The story in Tactics Ogre is engaging, topical, and very dark. It’s also wonderfully written and executed. The plot centers around a handful of rebellious youths who wish to engage some knights responsible for sacking the village they live in. That turns sideways quickly and spills into a sweeping tale of treachery, war, and rebellion.
The core of the tale is your character and the choices you make as the game unfolds. Several times, you will be asked to make a choice, and several times those choices will be very hard. I had to put the PSP to sleep a few times and give some serious thought to how I wanted to proceed.
After the jump, decisions, decisions
The reason some of these choices is hard is the not knowing. You don’t know what the repercussions will be in the long term. You only know from experience there will be repercussions. Consider the branching choices that define the ending of one chapter and the beginning of another chapter. If you’ve been reading through the Warren Report (the game’s built-in encyclopedia of information, rumors, and events), you’ll be well versed in the political interests in the land.
Your choices completely change the game. Several smaller choices have a more immediate impact. For instance, my dilemma from yesterday’s game diary was “do I let this person escape and avoid a challenging fight?”. But the choices that define a chapter branch are so impacting that they change the story completely.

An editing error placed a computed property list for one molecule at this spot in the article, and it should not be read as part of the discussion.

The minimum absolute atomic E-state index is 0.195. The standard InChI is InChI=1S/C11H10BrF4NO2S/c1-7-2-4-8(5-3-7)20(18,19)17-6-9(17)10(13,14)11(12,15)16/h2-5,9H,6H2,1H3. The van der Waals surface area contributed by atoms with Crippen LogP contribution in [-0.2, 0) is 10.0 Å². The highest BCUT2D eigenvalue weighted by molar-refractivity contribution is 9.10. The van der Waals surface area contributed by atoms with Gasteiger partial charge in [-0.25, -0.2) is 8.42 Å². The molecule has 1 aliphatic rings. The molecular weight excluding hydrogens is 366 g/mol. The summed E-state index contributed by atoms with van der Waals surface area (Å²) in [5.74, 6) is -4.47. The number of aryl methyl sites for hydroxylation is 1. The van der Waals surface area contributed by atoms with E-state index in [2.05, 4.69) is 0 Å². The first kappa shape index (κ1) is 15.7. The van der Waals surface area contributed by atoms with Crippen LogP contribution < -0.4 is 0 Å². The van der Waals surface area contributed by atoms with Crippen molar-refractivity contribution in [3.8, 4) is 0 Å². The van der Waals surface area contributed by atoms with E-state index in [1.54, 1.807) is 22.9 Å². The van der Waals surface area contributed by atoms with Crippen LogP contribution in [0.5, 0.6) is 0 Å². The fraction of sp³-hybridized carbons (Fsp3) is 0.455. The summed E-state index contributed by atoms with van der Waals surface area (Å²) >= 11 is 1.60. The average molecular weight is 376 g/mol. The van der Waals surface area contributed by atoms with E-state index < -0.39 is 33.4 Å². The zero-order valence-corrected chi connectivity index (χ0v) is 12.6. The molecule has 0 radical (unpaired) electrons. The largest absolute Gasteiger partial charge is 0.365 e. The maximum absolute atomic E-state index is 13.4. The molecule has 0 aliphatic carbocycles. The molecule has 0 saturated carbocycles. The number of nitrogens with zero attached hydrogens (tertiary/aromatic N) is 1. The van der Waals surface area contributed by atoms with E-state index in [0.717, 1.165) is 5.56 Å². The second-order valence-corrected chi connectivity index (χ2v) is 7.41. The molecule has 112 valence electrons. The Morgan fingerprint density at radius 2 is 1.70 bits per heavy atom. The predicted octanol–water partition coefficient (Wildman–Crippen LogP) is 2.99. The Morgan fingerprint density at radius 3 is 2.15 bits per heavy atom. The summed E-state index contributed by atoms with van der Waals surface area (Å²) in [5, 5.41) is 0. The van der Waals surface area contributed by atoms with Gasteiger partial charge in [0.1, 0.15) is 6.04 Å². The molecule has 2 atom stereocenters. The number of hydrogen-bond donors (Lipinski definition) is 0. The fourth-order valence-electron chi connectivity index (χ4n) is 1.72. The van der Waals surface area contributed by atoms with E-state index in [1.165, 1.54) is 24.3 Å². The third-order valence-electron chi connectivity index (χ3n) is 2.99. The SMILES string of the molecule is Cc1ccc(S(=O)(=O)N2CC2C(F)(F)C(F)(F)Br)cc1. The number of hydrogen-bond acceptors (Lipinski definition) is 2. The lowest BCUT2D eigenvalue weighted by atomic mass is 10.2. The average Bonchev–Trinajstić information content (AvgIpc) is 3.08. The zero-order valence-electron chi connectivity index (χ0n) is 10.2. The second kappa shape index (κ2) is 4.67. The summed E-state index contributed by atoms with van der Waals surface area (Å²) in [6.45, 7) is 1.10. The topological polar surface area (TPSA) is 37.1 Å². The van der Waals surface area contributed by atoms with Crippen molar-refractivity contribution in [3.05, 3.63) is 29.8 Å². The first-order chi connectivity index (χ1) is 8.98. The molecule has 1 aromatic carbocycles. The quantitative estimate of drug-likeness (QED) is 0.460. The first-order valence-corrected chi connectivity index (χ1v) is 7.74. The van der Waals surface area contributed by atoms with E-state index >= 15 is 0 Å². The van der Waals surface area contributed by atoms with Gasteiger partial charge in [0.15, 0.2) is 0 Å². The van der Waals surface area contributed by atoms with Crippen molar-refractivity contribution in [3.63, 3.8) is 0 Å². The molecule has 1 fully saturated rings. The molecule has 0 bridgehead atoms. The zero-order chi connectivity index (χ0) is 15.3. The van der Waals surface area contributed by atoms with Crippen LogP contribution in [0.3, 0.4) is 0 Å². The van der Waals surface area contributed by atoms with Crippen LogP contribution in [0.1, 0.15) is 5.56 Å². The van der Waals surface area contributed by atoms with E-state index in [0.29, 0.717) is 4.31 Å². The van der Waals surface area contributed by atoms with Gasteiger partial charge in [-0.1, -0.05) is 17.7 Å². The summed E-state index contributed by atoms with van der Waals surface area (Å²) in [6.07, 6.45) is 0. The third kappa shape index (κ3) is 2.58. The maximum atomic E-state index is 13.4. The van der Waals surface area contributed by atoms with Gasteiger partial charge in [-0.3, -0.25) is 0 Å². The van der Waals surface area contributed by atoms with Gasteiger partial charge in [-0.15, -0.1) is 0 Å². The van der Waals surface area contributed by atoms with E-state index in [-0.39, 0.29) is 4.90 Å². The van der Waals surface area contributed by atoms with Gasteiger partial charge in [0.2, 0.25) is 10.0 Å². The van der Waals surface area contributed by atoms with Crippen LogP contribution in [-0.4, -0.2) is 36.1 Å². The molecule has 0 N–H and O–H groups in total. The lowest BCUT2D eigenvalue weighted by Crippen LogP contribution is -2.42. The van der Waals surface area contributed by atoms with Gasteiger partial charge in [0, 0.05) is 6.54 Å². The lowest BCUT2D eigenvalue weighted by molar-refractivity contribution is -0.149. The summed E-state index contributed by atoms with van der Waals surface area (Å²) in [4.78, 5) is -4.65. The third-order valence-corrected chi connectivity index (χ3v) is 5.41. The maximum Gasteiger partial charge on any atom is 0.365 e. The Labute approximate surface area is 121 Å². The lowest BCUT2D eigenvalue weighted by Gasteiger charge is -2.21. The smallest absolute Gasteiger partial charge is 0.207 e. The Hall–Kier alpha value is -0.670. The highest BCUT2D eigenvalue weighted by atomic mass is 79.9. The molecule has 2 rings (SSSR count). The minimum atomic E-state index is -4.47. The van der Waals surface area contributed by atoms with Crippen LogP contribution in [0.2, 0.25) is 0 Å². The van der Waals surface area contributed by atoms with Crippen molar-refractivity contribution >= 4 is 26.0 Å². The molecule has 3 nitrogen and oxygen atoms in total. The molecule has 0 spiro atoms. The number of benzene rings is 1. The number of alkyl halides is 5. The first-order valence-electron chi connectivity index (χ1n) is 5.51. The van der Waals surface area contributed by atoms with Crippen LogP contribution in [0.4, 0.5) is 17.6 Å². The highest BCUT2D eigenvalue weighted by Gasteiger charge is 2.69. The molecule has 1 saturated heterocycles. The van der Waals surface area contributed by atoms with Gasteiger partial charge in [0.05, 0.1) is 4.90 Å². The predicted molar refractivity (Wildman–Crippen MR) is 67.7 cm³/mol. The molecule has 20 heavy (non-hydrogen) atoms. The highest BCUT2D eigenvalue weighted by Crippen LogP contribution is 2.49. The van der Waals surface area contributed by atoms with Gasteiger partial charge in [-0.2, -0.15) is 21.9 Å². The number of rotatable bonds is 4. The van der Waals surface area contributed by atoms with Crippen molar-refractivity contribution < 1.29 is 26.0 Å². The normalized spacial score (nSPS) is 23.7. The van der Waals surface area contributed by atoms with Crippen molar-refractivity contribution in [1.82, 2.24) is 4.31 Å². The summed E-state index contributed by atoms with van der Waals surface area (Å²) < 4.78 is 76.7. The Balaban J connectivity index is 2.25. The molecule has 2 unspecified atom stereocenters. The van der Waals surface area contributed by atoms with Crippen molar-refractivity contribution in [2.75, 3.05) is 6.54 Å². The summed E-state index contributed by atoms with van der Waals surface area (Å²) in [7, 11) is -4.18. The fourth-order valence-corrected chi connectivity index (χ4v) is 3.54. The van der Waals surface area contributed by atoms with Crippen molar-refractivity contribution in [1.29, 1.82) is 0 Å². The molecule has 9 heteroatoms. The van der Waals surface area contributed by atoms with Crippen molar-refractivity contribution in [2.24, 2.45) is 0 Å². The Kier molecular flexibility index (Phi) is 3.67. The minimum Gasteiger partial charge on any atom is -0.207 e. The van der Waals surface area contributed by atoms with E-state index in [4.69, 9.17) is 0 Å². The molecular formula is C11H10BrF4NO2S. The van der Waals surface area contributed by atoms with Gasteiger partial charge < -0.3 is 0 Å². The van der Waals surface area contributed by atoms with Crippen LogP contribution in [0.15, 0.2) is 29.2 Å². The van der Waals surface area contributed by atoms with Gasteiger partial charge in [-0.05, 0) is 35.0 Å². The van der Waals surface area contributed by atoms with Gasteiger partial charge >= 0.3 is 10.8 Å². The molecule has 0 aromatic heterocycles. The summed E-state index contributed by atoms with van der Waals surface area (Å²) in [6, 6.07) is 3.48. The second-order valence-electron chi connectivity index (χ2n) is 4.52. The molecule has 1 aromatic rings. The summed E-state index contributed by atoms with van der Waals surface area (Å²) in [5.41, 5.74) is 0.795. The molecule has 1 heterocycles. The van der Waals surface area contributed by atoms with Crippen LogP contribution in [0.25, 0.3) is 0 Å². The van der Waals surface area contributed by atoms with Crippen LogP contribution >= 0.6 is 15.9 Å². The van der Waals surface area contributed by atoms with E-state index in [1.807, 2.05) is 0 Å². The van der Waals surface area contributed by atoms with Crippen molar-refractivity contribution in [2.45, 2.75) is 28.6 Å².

I won’t give any story spoilers, but I will provide a theoretical example. Imagine making a choice on your first play-through that pits you against a powerful mage, who swears to destroy you by any means. He escapes at the end of the first few encounters and shows up several times through the game, until you finally kill him. Now imagine you had made a choice early on that meant when you met him he was already a champion of your cause, and not only does he not attack you, but he joins your army and becomes a playable character!
There are several routes through the game: Law, Chaos, Neutral and variations therein (the above image shows the branches you can take at each chapter for the major story choices). There is no “good” or “evil”. Much like the Mass Effect series, the ends will justify the means in many cases, though there are definitely some choices that would put you at odds with other compassionate and “good” characters. Including your own units.
It’s possible units in your army will get angry with you and leave your service because of the choices you’ve made. You have to weigh carefully those choices, and the sort of story you want. Everything you do reverberates into the game itself. Even how you engage the enemy. If you only need to defeat a single foe but you slaughter everyone on the battlefield first, you’ll get more xp, skill points, and loot. But you’ll potentially irk some powerful characters.
BleedTheFreak (aka Scott Lufkin) currently lives in Iowa with his wife, two children, and a beloved PC.